(Washington, DC, November 20, 2008) - The Bush administration should immediately arrange for the return to Bosnia of five detainees ordered freed by a US federal court, Human Rights Watch said today. The court today found that the government did not have evidence to justify detaining the five men, who are currently in US military custody at Guantanamo Bay.

The court's ruling was the first to carry out the Supreme Court's June 2007 decision in Boumediene v. Bush that detainees at Guantanamo have the right to challenge in federal court the legality of their detention.

"Today, the courts have restored checks and balances to US government detentions," said Jennifer Daskal, senior counterterrorism counsel at Human Rights Watch. "After seven long years, the courts have finally been able rule on the Bush administration's claim of unchecked authority to detain."

The court ordered the release of five of the petitioners in the case, all of whom have been held without charge for nearly seven years, but found that the government had evidence to justify the continued imprisonment of a sixth detainee, Belkacem Bensayah. Human Rights Watch said that this detainee should be charged in federal court or released.

The petitioners were six Bosnian-Algerians - all plaintiffs in the Supreme Court case - who were initially arrested in Bosnia-Herzegovina on suspicion of plotting to bomb the US Embassy in Sarajevo in late 2001. Although the US government has since dropped those allegations, it has continued to claim that all six men traveled to Afghanistan to join hostile actions against the United States and that they could therefore be legitimately detained as "enemy combatants."

But the federal court was not persuaded by the evidence against five of the men, which consisted of a single classified document from an unnamed source. The court ruled, however, that Bensayah had acted as a facilitator for al Qaeda and that the government could continue to detain him without charge. Bensayah's attorneys said that they would appeal the ruling.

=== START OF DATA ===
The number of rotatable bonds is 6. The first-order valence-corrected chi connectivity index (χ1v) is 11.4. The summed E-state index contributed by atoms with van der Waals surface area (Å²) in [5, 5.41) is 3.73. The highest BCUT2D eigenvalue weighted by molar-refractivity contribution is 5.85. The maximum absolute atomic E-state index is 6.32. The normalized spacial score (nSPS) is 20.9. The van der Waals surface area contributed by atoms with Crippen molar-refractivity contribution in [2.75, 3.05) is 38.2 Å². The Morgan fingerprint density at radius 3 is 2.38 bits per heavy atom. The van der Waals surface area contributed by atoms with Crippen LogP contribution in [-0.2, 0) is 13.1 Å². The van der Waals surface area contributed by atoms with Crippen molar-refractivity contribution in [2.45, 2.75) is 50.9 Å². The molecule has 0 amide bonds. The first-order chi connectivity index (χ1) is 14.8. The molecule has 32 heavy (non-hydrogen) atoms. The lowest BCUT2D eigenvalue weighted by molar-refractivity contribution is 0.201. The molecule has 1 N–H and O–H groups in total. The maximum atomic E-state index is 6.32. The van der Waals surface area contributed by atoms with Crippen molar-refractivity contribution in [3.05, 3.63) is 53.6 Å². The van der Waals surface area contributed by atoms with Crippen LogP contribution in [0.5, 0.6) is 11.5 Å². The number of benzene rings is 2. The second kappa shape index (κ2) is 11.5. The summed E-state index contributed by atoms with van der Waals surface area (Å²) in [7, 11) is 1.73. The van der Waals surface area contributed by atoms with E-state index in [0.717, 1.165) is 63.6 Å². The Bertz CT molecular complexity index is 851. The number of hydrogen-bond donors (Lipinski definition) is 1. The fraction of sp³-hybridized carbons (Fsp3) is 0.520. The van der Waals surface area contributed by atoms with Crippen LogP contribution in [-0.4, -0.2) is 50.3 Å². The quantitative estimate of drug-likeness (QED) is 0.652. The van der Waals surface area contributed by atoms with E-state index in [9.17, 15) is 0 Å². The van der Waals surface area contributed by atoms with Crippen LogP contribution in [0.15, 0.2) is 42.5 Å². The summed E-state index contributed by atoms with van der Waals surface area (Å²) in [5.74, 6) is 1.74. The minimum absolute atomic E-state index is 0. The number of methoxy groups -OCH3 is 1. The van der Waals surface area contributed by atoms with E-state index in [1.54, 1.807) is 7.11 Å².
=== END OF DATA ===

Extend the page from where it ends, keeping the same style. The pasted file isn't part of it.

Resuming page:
Human Rights Watch has long objected to the government's claim that anyone accused of supporting al Qaeda anywhere in the world can be held without charge, and urged the administration to bring criminal charges against any detainee implicated in planning or carrying out acts of terrorism.

"There is no justification for continuing to hold Bensayeh without charge," Daskal said. "If he aided al Qaeda, he should be tried in federal court."

The federal judge hearing the case made clear that he expected the government to act expeditiously to secure the release of the five detainees he ordered freed. He also took the highly unusual step of urging the government to forgo an appeal of the ruling, saying that "seven years is enough."

"These men have been in Guantanamo for seven years too long," Daskal said. "The Bush administration should now heed the court's ruling and immediately arrange their return to Bosnia."